2019-11-26 16:07

    Professional hockey has long referred to the existence of a "Code", unwritten rules that indicate why fighting and tough guys in hockey are necessary, and when and under what conditions a fight may honorably take place. It's a fascinating--if poorly written--behind the scenes look at the mindset behind one of hockey's most controversial customs. There are some problems with the book. One is that, only 8 years after being written, it's dated. This is particularly evident in the discussions on subjects like visors and junior hockey. The second is that the Code has always been a proud Canadian tradition. An increasing percentage of players don't come from Canada, and few of them come from a fighting culture, making it problematic if this view of the game will live on. The author clearly favors a fighting culture, and I enjoy a good hockey scrap as much as the next guy. But Bernstein pretty much blows past the concussion problem in hockey (again this was 8 years ago), going so far as to say there really are no serious injuries that come out of fighting ( in true hockey fashion, he doesn't count things like broken jaws as serious). To me, the most sobering part of the book was the voice of the doomed Greek chorus member, Derek Booguard. Derek was one of the toughest of the tough, and is quoted on his role at length. Booguard is one of a disturbingly large number of enforcers who have recently died young. In his case, it was a drug overdose, and his autopsy revealed advanced Chronic Traumatic Encephalopathy. It's hard to endorse a lot of fighting in hockey when there are more and more enforcers ending up like Booguard. Perhaps someday there will be a "Code: Part 2" that will address this conundrum with the detail it deserves.

  • Joyce
    2019-11-26 18:00

    After a series of tragic events in the 2011 offseason, the NHL is rethinking fighting yet again. Bernstein's apologia is repetitive and sometimes amateurishly written, but it gives a nuanced look at the pro-fighting point of view. The best thing about the book is the plethora of first-person accounts by enforcers such as Todd Bertuzzi, Marty McSorley, Tony Twist, and (eerily) Derek Boogaard. The biggest omission is that the author neglects to vividly show us the consequences of life before the enforcer era... during which, for instance, the princely and highly skilled Jean Beliveau had to fight so often that he racked up 150+ PIMs in a single season!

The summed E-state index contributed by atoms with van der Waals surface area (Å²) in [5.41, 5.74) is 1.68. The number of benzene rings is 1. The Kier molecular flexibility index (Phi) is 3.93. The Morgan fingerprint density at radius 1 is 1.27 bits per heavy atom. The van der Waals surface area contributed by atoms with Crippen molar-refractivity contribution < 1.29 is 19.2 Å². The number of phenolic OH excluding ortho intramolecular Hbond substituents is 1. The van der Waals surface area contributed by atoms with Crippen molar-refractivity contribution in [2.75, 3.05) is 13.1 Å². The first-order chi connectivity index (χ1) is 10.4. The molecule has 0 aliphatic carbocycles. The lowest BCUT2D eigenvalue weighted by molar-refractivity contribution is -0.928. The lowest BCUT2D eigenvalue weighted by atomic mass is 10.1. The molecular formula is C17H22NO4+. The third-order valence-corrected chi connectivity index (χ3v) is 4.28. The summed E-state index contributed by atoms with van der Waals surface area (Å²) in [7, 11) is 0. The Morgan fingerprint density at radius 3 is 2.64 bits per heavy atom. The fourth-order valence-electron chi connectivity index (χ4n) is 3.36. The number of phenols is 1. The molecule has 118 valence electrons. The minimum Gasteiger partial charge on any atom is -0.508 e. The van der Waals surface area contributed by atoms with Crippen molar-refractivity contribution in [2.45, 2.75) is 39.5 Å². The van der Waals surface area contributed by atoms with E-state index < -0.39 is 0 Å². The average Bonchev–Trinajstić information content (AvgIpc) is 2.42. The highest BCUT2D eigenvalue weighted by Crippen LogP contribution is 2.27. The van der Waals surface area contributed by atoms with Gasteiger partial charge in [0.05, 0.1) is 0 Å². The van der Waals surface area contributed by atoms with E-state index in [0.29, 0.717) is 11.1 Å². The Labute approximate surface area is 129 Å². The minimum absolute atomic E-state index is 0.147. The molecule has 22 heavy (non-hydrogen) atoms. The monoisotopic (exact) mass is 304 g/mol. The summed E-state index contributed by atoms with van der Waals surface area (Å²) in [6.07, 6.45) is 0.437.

• Andrew
    2019-12-02 18:48

    Anyone who has watched a professional sport for a length of time begins to understand the rules – and if they continue, they begin to see that there are another set of unwritten rules that exist beyond the ones written down and enforced by the league. These rules, sometimes known as “The Code”, are enforced by the players themselves, sometimes in conjunction with coaches and even the officials working the games.Ross Bernstein has done a tremendous job in researching the unwritten rules in professional sports. I have recently finished”The Code: The Unwritten Rules of Fighting and Intimidation in the NHL”, which discusses the tradition of both respect and of fighting in professional hockey. The book is well researched and well written, with quotes from several people who played or were otherwise involved in the game over the years. The book also delves into how the written rules have changed over time, and how the unwritten rules have evolved to keep pace. It discusses how the players enforce these traditions – even to the point where sometimes players are taken to task by their own teammates.In my opinion, the book's flaw – although some may consider it to be its strength – is that it makes no pretense at being an objective study. The author obviously endorses the concept that team enforcers perform a vital service to the game, and that attempts to wipe out fighting are misguided. He makes the case that rules put in place to move away from the bench-clearing brawls of the 1970s' Broad Street Bullies have in fact hurt the game – while never denying that SOME sort of rules needed to be put in place to prevent those 18-on-18 fiasco's. While suggesting that certain rules be repealed because of unforeseen consequences, Mr. Bernstein does not take things a step further and suggest how the rules SHOULD be changed to fix what he perceives are problems without bringing back the undesirable aspects that the rules DID eliminate.This is a good read. There aren't a lot of books about sports that cause the reader to think, and while I only agree with some of the authors' points, he does make them in a clear and concise fashion. I'm looking forward to reading the baseball version of “The Code” that is already on my To Be Read pile.RATING: 4 stars.